20 May 2013

Tawny having a tough time

The nests of Barn and Tawny Owl have been recorded in Lincolnshire and Nottinghamshire intensively since the mid 1980s. This has provided a wealth of information, which is used to look at many aspects of breeding success.

Adult Tawny Owl by Carol Greig

Adrian Blackburn and Jim Lennon, along with help from other ringers, checked 82 Tawny Owl nest boxes on 21-24 April 2013 in East Lincolnshire, and recorded an occupancy rate of just 17% (14 boxes). Squirrel, Jackdaw, Stock Dove and Great Tit were also recorded. In total in 2013, just 17 chicks were ringed from seven broods; half of these were provided by two surprisingly large broods of four chicks, with and one other containing three young while the remainder were the rest consisted of single nestlings or pairs of owlets. This is much lower than the average number of 36 ringed young recorded over the period 1996-2012 and far below the highest annual total ever, an impressive 62 chicks ringed in 2005.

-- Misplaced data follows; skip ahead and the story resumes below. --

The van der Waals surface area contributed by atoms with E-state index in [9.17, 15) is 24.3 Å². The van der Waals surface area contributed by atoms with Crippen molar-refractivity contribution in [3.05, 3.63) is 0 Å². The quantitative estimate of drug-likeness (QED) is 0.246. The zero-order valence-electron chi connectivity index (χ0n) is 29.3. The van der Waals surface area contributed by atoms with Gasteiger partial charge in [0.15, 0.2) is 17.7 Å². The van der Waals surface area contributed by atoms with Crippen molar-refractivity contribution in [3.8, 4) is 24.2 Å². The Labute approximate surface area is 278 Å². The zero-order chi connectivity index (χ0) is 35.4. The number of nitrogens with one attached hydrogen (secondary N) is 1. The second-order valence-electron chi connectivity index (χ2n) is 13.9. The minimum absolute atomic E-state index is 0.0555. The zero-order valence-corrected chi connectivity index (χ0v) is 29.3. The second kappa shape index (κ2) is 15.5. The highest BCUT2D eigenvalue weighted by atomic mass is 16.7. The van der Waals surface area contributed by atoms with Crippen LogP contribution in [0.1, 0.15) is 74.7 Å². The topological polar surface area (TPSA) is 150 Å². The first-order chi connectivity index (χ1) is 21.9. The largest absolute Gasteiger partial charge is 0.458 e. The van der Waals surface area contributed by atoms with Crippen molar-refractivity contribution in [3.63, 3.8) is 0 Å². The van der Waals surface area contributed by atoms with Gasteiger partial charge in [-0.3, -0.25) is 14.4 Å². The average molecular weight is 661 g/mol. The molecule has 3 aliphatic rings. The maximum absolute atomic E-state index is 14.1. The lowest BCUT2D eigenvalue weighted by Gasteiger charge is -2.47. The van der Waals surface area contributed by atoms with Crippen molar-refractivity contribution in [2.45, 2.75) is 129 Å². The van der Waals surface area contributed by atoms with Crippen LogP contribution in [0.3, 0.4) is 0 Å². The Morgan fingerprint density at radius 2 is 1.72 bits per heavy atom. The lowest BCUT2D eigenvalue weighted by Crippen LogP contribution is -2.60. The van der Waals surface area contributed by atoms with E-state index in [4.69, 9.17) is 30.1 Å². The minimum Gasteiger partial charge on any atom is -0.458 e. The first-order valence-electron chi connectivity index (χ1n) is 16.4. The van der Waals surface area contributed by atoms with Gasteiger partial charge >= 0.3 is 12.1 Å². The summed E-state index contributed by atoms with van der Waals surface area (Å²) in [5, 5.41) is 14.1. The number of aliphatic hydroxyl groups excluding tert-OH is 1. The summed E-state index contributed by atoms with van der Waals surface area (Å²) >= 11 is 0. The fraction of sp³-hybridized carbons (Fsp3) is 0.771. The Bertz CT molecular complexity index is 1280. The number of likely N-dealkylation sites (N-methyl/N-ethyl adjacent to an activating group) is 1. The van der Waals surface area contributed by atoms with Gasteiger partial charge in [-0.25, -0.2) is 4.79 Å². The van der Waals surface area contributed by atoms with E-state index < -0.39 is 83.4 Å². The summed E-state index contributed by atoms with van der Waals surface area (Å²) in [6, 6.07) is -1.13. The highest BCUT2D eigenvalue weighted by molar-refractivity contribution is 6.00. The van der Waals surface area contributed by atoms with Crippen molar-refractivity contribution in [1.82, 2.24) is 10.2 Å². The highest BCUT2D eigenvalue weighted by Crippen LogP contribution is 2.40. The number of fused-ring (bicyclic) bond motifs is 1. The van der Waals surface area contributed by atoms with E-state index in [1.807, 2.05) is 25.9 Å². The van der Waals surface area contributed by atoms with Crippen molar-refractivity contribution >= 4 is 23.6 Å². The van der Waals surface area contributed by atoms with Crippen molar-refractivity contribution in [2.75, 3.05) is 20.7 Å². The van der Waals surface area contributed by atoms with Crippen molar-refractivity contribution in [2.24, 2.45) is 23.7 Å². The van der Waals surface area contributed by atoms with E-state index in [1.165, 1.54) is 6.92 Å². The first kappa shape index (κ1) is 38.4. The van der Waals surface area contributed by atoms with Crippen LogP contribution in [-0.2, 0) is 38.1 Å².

There were still two nests with eggs on the last visit could potentially produce more chicks but are very unlikely too at this stage; the other five had failed either during incubation or soon after the chicks had hatched.  We posted previously about the hard time Barn Owls were having due to the cold spring, so finding that Tawny Owls were also having a hard time was not a great surprise.

Some reasonably healthy Tawny Owl chicks by Carol Greig
There is evidence of a lack of prey from the boxes with fewer voles and mice being found, these being replaced with more unusual items, including the hind leg of a hare, a Carrion Crow’s head and a few shrews. It is notable that the boxes in ‘prime’ deciduous woodland habitat, which usually produce the majority of offspring, fared worst, with those in suburban gardens achieving a much higher output. Could it be that small mammal populations in woods have become depleted during months of cold weather and poor vegetation growth, while garden rodent populations thrive on the artificial food provided for birds?  The situation is probably not helped by the breeding season for song birds being delayed by several weeks, potentially reducing the availability of young birds as prey.

Thanks to Adrian Blackburn and Jim Lennon for letting us know.

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